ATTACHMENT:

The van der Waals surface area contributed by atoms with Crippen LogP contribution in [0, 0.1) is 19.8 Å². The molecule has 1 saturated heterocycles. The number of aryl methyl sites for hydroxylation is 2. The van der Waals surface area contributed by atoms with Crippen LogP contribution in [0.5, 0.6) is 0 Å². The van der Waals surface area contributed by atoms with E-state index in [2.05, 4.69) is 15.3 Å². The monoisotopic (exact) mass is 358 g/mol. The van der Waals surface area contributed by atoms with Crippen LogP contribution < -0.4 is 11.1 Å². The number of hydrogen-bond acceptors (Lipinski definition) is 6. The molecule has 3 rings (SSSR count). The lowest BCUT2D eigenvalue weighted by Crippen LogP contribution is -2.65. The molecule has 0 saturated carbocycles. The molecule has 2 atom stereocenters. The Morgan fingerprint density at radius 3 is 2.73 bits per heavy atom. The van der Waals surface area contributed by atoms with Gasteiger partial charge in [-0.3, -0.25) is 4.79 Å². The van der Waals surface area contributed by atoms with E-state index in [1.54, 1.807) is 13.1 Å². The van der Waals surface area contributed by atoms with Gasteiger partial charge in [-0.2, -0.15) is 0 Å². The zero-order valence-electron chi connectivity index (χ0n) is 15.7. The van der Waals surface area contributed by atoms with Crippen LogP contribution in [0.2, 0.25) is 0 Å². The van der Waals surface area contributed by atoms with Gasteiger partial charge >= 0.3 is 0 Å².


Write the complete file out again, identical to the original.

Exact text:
The van der Waals surface area contributed by atoms with Crippen LogP contribution in [0, 0.1) is 19.8 Å². The molecule has 1 saturated heterocycles. The number of aryl methyl sites for hydroxylation is 2. The van der Waals surface area contributed by atoms with Crippen LogP contribution in [0.5, 0.6) is 0 Å². The van der Waals surface area contributed by atoms with E-state index in [2.05, 4.69) is 15.3 Å². The monoisotopic (exact) mass is 358 g/mol. The van der Waals surface area contributed by atoms with Crippen LogP contribution < -0.4 is 11.1 Å². The number of hydrogen-bond acceptors (Lipinski definition) is 6. The molecule has 3 rings (SSSR count). The lowest BCUT2D eigenvalue weighted by Crippen LogP contribution is -2.65. The molecule has 0 saturated carbocycles. The molecule has 2 atom stereocenters. The Morgan fingerprint density at radius 3 is 2.73 bits per heavy atom. The van der Waals surface area contributed by atoms with Gasteiger partial charge in [-0.3, -0.25) is 4.79 Å². The van der Waals surface area contributed by atoms with E-state index in [1.54, 1.807) is 13.1 Å². The van der Waals surface area contributed by atoms with Gasteiger partial charge in [-0.2, -0.15) is 0 Å². The zero-order valence-electron chi connectivity index (χ0n) is 15.7. The van der Waals surface area contributed by atoms with Crippen LogP contribution in [0.2, 0.25) is 0 Å². The van der Waals surface area contributed by atoms with Gasteiger partial charge >= 0.3 is 0 Å².